Eric Roe MCICM Solicitor & High Court Enforcement Officer looks at his own journey into High Court enforcement and how the new education pathway can strengthen and expand the profession.
The strength of the enforcement profession lies with its people. Attracting new talent with a wide skillset is integral to the future of the industry and its modernisation. The recent collaboration between the High Court Enforcement Officers Association (HCEOA) and the CICM on education pathways aims to do just that.
When I was younger, I never envisaged myself as a High Court Enforcement Officer and always wanted to be to be a pilot in the RAF or find a job that could take me round the world. A few changes on my university application later and I started on my journey to become a solicitor. Little did I know that my career was to deviate again, and today at the age of 29, I am authorised as both a solicitor and a High Court Enforcement Officer (HCEO).
If anyone had asked me until fairly recently whether I would have the skills and characteristics to be in the High Court Enforcement profession, I would have said “no”. My own, limited understanding was that it was a hard, demanding job that always seemed to be under heavy scrutiny. I thought that it was catered for those who were accustomed to confrontation and high-risk situations. I felt that I wouldn’t have been an obvious candidate, but actually, that was not the case.
My day to day tasks as a High Court Enforcement Officer range from large scale operations involving the Police, rope climbers and a full team of agents to cases that I work on by myself. The job itself demands that you understand a variety of complex situations as they can involve a number of different stakeholders and their interests. It also, against misconception, requires you to be empathetic and understanding, providing support and advice to debtors regularly. Therefore, it’s important for the profession to attract new candidates from a wide range of professional and personal backgrounds.
There’s a strong sense of community expanding across the enforcement sector, with many different roles coming together internally and externally to help organisations succeed in an area with sometimes sensitive subject matter. Being a High Court Enforcement Officer demands you to be collaborative - that is what attracted me to the role and is still something I really enjoy about it.
My experience has taught me that you need be creative, forward thinking and work well with others to succeed in this profession. The enforcement world is rapidly evolving and is having to advance quickly in an ever-modernising society. Even in the short time since I qualified it has dramatically changed, especially as the court system steps towards digitalisation and society still grapples with how more established roles and positions, such as High Court Enforcement Officers, fit in the modern landscape. This challenge is what is enticing more young people to enter this sector to help shape its future, which is why the collaboration between the HCEOA and CICM on this new education pathway is so important.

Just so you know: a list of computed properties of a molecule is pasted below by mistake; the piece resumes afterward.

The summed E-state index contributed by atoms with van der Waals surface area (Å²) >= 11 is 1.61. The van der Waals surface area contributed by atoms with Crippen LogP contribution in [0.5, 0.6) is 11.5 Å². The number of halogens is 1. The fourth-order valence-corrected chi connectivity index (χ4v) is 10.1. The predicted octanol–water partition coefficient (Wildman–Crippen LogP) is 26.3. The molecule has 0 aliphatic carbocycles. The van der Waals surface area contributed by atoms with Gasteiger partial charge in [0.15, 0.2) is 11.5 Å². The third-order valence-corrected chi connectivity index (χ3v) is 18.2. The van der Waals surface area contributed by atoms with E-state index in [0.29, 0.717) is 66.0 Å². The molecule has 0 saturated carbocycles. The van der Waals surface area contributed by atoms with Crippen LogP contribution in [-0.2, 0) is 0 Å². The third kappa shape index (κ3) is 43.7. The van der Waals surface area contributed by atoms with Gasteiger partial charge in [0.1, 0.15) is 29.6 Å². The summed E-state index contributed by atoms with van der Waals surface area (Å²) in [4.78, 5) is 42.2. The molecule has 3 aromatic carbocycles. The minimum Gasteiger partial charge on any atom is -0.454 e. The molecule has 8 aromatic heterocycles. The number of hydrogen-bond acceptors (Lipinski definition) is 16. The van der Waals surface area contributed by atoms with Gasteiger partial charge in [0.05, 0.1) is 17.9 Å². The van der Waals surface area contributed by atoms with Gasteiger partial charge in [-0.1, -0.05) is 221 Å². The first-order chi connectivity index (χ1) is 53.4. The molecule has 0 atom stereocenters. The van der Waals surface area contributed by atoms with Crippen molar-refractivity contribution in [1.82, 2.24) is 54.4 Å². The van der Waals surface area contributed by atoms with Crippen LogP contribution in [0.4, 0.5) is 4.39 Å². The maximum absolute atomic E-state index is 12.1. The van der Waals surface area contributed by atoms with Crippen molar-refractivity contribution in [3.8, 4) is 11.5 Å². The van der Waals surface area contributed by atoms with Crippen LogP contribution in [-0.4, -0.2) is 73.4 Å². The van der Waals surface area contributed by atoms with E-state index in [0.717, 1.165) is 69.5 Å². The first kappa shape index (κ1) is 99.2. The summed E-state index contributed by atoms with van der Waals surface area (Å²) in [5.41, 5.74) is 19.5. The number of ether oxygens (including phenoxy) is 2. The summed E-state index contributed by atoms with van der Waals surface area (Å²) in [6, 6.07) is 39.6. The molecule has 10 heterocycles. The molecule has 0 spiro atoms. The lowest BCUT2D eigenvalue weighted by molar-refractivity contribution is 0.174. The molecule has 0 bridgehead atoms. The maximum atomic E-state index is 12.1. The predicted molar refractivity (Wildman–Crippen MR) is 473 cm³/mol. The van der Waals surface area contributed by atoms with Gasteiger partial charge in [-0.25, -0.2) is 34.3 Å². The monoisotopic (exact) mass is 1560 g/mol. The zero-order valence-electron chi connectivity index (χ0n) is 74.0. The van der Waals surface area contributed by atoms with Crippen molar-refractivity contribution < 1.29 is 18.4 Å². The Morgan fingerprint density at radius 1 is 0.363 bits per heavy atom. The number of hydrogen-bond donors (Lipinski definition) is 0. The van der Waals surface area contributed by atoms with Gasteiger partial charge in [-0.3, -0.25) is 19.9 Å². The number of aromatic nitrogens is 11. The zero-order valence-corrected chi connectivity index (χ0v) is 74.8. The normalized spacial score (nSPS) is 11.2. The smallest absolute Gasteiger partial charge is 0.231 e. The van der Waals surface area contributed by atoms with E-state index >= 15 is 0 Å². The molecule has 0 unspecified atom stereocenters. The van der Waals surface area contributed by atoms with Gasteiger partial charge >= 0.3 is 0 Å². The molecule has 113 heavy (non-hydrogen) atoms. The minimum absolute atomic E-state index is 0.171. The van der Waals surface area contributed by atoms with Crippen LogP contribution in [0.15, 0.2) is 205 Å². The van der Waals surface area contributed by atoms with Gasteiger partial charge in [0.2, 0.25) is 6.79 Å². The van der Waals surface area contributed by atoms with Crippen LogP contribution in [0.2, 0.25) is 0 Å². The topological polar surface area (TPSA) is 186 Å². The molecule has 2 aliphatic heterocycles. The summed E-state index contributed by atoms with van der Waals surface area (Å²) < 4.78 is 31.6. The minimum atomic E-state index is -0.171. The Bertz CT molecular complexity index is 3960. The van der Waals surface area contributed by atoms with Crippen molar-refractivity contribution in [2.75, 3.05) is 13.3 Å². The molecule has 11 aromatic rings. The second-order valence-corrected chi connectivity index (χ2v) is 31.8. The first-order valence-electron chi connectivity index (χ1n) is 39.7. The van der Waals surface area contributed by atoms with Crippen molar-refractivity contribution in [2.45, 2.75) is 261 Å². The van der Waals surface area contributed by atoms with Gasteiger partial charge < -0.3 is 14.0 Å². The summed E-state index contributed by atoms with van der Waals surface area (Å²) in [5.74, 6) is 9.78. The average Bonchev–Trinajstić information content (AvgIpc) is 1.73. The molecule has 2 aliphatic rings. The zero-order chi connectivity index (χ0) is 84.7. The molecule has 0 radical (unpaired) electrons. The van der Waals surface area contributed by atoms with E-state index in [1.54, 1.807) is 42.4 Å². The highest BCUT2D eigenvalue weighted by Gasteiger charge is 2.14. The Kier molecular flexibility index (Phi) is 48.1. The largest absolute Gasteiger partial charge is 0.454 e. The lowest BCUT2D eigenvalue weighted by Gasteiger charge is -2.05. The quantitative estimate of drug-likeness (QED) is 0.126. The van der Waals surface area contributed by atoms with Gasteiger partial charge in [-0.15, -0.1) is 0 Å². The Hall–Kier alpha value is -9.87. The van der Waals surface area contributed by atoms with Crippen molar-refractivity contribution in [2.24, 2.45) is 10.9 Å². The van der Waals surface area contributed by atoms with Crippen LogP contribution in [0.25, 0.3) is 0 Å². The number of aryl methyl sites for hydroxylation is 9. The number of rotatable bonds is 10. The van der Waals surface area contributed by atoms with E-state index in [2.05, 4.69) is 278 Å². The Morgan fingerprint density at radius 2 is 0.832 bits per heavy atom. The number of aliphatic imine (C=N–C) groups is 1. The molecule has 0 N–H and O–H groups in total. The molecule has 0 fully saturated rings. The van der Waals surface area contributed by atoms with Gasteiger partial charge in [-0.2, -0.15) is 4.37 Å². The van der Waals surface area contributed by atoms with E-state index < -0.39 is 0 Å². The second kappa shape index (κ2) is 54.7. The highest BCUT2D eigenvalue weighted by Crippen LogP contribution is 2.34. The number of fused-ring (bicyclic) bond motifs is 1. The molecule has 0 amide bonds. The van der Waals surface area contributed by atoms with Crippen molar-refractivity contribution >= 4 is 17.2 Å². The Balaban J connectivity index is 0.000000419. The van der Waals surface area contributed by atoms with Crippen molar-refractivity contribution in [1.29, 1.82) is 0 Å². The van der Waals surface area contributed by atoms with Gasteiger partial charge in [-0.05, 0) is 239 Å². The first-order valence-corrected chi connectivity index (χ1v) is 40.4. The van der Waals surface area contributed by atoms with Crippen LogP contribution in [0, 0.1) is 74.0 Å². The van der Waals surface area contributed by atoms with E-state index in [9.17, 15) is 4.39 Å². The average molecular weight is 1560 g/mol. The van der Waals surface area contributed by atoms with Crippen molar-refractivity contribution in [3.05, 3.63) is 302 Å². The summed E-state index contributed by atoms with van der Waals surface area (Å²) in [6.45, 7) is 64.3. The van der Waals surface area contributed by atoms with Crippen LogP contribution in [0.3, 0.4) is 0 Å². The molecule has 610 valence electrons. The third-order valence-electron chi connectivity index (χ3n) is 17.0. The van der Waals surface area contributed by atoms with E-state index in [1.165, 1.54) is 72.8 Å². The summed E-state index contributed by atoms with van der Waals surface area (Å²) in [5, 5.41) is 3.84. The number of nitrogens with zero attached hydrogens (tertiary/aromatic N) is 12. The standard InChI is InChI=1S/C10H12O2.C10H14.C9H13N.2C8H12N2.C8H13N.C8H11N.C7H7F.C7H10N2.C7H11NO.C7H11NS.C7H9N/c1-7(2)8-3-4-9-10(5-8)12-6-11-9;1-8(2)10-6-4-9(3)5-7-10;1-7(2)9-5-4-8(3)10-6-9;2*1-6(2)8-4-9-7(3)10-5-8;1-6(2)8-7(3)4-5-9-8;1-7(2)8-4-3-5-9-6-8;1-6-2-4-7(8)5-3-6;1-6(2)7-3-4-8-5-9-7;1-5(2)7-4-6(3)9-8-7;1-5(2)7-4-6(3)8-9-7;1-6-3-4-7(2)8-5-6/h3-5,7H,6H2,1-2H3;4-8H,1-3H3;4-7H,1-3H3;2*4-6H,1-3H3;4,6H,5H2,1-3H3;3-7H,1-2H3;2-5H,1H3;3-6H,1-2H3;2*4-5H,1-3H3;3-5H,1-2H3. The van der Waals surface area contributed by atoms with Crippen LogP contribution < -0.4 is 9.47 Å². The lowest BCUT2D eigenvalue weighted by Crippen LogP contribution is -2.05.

Moving forward, HCEOA and the CICM are always looking at how we can continue to strengthen and expand the enforcement profession. As with all sectors, this starts with the people who are a part of it. To ensure that we attract and train the best individuals, extensive work has been completed this year to modernise our education pathway to make is accessible to all. To do this fairly and independently a decision was made by the HCEOA for all courses to be completed through CICM as its official assessor. This will also help to streamline the pathway to becoming a HCEO by making it all digital and in one place.
As a member of the Education Working Party for the HCEOA, I have reviewed and edited various parts of the course to ensure that it is relevant to the modern day HCEO, as well as contributing to modules on the history of enforcement and its relevance today.
When I was undertaking the soon to be old education pathway I was sent by Andrew Wilson, my training principal at the time, to scour the books for answers and come back when I had found them, which could be quite time consuming. Thankfully, the development of extensive learning resources on the HCEOA website can now be used alongside those already provided on the CICM portal in an effort to make materials more accessible and ease the learning process.
Looking back now at the different roles I have had, and industries I have been involved in, I have always come back to High Court enforcement. Not all my first assumptions were wrong, you do need to be hard working and it can be a very demanding job, but it can also be very rewarding and challenging. It is a fast-paced sector, that in my experience, is working hard to achieve the best results for all customers involved and as a HCEO you are an essential part of the team.
If you believe that you are a dynamic, creative individual who likes a challenge, then being a High Court Enforcement Officer may just be the right role for you.
Find out more at www.hceoa.org.uk/about-us/become-a-member.